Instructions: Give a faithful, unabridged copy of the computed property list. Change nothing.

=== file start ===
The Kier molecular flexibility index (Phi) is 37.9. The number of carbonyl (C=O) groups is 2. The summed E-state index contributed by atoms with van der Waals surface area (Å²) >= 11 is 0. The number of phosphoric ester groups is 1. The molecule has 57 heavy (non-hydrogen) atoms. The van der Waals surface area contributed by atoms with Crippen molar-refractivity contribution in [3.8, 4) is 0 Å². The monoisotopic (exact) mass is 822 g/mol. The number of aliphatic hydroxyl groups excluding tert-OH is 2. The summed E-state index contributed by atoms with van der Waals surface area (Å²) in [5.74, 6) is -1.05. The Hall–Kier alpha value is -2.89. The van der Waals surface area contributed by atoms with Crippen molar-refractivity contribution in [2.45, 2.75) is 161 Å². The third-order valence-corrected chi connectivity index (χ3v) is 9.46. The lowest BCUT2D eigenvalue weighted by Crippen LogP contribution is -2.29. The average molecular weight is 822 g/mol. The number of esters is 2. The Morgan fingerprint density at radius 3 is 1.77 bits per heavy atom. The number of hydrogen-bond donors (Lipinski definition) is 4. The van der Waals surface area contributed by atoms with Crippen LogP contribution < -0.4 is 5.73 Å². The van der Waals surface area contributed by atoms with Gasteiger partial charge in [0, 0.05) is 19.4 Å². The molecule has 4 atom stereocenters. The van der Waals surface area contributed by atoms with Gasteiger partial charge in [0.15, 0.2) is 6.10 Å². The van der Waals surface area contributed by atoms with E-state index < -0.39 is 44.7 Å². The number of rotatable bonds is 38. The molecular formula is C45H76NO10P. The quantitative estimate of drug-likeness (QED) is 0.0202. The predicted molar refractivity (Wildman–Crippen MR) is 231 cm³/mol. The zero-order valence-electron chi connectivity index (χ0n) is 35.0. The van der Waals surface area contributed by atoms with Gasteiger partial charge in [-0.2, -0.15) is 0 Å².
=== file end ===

The Kier molecular flexibility index (Phi) is 37.9. The number of carbonyl (C=O) groups is 2. The summed E-state index contributed by atoms with van der Waals surface area (Å²) >= 11 is 0. The number of phosphoric ester groups is 1. The molecule has 57 heavy (non-hydrogen) atoms. The van der Waals surface area contributed by atoms with Crippen molar-refractivity contribution in [3.8, 4) is 0 Å². The monoisotopic (exact) mass is 822 g/mol. The number of aliphatic hydroxyl groups excluding tert-OH is 2. The summed E-state index contributed by atoms with van der Waals surface area (Å²) in [5.74, 6) is -1.05. The Hall–Kier alpha value is -2.89. The van der Waals surface area contributed by atoms with Crippen molar-refractivity contribution in [2.45, 2.75) is 161 Å². The third-order valence-corrected chi connectivity index (χ3v) is 9.46. The lowest BCUT2D eigenvalue weighted by Crippen LogP contribution is -2.29. The average molecular weight is 822 g/mol. The number of esters is 2. The Morgan fingerprint density at radius 3 is 1.77 bits per heavy atom. The number of hydrogen-bond donors (Lipinski definition) is 4. The van der Waals surface area contributed by atoms with Crippen LogP contribution < -0.4 is 5.73 Å². The van der Waals surface area contributed by atoms with Gasteiger partial charge in [0, 0.05) is 19.4 Å². The molecule has 4 atom stereocenters. The van der Waals surface area contributed by atoms with Gasteiger partial charge in [0.15, 0.2) is 6.10 Å². The van der Waals surface area contributed by atoms with E-state index < -0.39 is 44.7 Å². The number of rotatable bonds is 38. The molecular formula is C45H76NO10P. The quantitative estimate of drug-likeness (QED) is 0.0202. The predicted molar refractivity (Wildman–Crippen MR) is 231 cm³/mol. The zero-order valence-electron chi connectivity index (χ0n) is 35.0. The van der Waals surface area contributed by atoms with Gasteiger partial charge in [-0.2, -0.15) is 0 Å².